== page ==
The Use of Implied Cpk in Product and Assembly Tine Manufacturing and Planning Activities

2017-08-19 16:56:59 viya 76

As discussed earlier,some industries have adopted a form of six sig- ma that is based on target values of Cpk. Examples are the auto industries with the QS 9000 (Cpk 1.67 for new and 1.33 for old products), and the defense industry with various Cpk values for weapon systems (Cpk = 1.33 for the P22 jet fighter). In these cases, an implied Cpk value is used to characterize the quality of the process or the product being evaluated.

Cpk

When using implied Cpk, it is assumed that defects are occurring because of violation of a particular or a composite set of specifications. The composite specification can be one-sided or two-sided, depending on the interpretation of the defects. For example, a wire bond could be treated as one-sided, since it is assumed that in testing the bond, only a minirnum specification value is given. For solder defects, a composite specification can be assumed to be two-sided, since solder defects can be caused by too much solder (solder shorts),or too little solder(insufficient solder defects). The difference between implied one- or two-sided specifications is that the number of defects representing the f{z) value under the normal curve should be halved for two-sided specifications or used directly for one-sided specifications, resulting in different implied Cpk interpretations. The decision for one- or two-sided specifications for implied Cpk should be left to the appropriate design and manufacturing engineers. A description of the use of such an implied Cpk process is given in Chapter 2.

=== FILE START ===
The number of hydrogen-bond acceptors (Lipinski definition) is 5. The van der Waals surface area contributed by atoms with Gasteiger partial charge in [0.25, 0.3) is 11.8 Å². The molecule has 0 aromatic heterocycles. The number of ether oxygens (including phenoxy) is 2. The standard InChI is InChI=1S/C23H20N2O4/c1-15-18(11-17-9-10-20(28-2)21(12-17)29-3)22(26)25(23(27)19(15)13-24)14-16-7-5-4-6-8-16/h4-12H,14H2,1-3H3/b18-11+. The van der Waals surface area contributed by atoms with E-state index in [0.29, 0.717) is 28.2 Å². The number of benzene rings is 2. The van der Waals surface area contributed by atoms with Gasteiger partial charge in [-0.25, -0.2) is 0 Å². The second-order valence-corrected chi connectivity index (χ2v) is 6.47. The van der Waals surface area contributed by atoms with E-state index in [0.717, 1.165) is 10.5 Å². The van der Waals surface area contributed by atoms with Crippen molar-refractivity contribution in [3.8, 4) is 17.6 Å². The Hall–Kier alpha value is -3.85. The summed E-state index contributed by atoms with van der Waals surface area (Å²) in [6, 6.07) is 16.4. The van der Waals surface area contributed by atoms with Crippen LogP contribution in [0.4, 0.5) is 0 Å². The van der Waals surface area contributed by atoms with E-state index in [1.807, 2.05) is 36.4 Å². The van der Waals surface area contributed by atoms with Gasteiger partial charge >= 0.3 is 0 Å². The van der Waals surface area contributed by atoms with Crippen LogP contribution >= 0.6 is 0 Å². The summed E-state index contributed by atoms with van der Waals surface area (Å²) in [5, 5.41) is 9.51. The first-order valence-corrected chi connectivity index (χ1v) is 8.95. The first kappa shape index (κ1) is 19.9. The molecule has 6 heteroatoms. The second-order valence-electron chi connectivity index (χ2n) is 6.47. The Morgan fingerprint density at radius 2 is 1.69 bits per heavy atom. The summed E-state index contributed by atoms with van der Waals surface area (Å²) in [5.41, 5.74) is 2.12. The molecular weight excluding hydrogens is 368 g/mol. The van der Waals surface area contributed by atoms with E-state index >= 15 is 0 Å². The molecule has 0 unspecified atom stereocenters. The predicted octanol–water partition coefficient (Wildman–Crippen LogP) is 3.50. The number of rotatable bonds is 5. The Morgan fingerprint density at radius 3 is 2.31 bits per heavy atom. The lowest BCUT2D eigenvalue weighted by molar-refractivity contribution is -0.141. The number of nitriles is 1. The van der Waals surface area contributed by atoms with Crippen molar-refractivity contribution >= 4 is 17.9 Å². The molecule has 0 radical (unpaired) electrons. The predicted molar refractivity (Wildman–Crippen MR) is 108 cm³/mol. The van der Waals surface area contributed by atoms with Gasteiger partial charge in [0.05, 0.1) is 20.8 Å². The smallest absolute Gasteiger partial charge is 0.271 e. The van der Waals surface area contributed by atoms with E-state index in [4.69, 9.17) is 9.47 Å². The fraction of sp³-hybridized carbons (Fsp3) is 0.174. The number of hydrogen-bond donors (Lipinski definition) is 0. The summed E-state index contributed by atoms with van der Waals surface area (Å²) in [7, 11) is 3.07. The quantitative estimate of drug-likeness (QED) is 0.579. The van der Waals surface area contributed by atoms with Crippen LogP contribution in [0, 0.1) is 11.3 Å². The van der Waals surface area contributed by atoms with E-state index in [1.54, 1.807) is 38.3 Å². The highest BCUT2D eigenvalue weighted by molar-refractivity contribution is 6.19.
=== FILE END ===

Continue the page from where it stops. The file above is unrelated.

The use of an implied Cpk process in assembly line activities is similar to the DPMO process. Individual manufacturing processes are analyzed for quality,with a DPU (PPM) and an implied Cpk calculated for each. For each assembly, such as a PCB running through the line, the parts counts and process steps are calculated, then multiplied by the DPU rate to obtain the defects for each step in the assembly line. Finally the defects are added and then reflected in a total yield using Equation 4.8 and an implied Cpk. Alternately, the yields could be calculated for each step, then multiplied together to form a total yield. A decision has to be made for each process as to the type of quality data to be collected. In the PCB assembly line case, the choices of the quality data for each process can be as follows:

• The use of a particular defect parameter for each process step. For component types, defect data can be collected on the following: axial insertion for through-hole components, pick and place operations for SMT components,odd-shape components for automatic as well as manual placement, and mechanical parts assembly such as with screws and special connectors. For terminations,defect data can be collected on manual as well as automatic soldering.

This division of defect data according to the process used can help in identifying lower-quality process steps and in targeting these processes for quality improvements.

Data collection can be based on a selected attribute. For example, placement quality data can be based on components, leads, or a combination of both.

Guidelines have to be established in order to handle defects from prior operations that might influence defects in subsequent operations; for example, a placement defect that can cause multiple terminations defects. This can skew the termination data. Decisions have to be made and training programs offered to operators in order to follow guidelines on apportioning and analyzing defects ac- cording to source.



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